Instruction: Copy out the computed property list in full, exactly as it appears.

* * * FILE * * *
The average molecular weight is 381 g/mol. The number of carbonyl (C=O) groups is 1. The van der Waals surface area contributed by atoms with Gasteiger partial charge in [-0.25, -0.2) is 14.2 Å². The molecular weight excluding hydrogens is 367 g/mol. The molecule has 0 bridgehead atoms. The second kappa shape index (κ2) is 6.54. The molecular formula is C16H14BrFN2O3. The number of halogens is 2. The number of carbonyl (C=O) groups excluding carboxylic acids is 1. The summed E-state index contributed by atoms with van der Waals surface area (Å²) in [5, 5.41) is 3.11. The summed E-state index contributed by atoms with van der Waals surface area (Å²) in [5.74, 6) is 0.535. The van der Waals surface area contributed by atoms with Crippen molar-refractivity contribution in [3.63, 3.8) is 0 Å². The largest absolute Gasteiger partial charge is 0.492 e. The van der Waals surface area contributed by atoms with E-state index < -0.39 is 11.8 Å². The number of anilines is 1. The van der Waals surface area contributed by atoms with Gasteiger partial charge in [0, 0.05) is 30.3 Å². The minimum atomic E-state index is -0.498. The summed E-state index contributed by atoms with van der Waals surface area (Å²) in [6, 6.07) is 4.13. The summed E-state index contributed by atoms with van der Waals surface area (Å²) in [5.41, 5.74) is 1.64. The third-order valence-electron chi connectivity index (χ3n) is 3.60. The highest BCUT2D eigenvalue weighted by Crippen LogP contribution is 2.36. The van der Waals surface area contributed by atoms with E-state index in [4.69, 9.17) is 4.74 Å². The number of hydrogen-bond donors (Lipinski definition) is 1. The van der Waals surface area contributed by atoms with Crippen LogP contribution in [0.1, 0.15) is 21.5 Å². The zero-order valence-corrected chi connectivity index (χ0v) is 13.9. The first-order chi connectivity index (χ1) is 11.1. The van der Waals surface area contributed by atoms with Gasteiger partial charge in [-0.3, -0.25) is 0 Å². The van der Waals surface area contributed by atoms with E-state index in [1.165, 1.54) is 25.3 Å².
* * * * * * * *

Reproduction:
The average molecular weight is 381 g/mol. The number of carbonyl (C=O) groups is 1. The van der Waals surface area contributed by atoms with Gasteiger partial charge in [-0.25, -0.2) is 14.2 Å². The molecular weight excluding hydrogens is 367 g/mol. The molecule has 0 bridgehead atoms. The second kappa shape index (κ2) is 6.54. The molecular formula is C16H14BrFN2O3. The number of halogens is 2. The number of carbonyl (C=O) groups excluding carboxylic acids is 1. The summed E-state index contributed by atoms with van der Waals surface area (Å²) in [5, 5.41) is 3.11. The summed E-state index contributed by atoms with van der Waals surface area (Å²) in [5.74, 6) is 0.535. The van der Waals surface area contributed by atoms with Crippen molar-refractivity contribution in [3.63, 3.8) is 0 Å². The largest absolute Gasteiger partial charge is 0.492 e. The van der Waals surface area contributed by atoms with E-state index < -0.39 is 11.8 Å². The number of anilines is 1. The van der Waals surface area contributed by atoms with Gasteiger partial charge in [0, 0.05) is 30.3 Å². The minimum atomic E-state index is -0.498. The summed E-state index contributed by atoms with van der Waals surface area (Å²) in [6, 6.07) is 4.13. The summed E-state index contributed by atoms with van der Waals surface area (Å²) in [5.41, 5.74) is 1.64. The third-order valence-electron chi connectivity index (χ3n) is 3.60. The highest BCUT2D eigenvalue weighted by Crippen LogP contribution is 2.36. The van der Waals surface area contributed by atoms with E-state index in [4.69, 9.17) is 4.74 Å². The number of hydrogen-bond donors (Lipinski definition) is 1. The van der Waals surface area contributed by atoms with Crippen LogP contribution in [0.1, 0.15) is 21.5 Å². The zero-order valence-corrected chi connectivity index (χ0v) is 13.9. The first-order chi connectivity index (χ1) is 11.1. The van der Waals surface area contributed by atoms with Gasteiger partial charge in [-0.3, -0.25) is 0 Å². The van der Waals surface area contributed by atoms with E-state index in [1.165, 1.54) is 25.3 Å².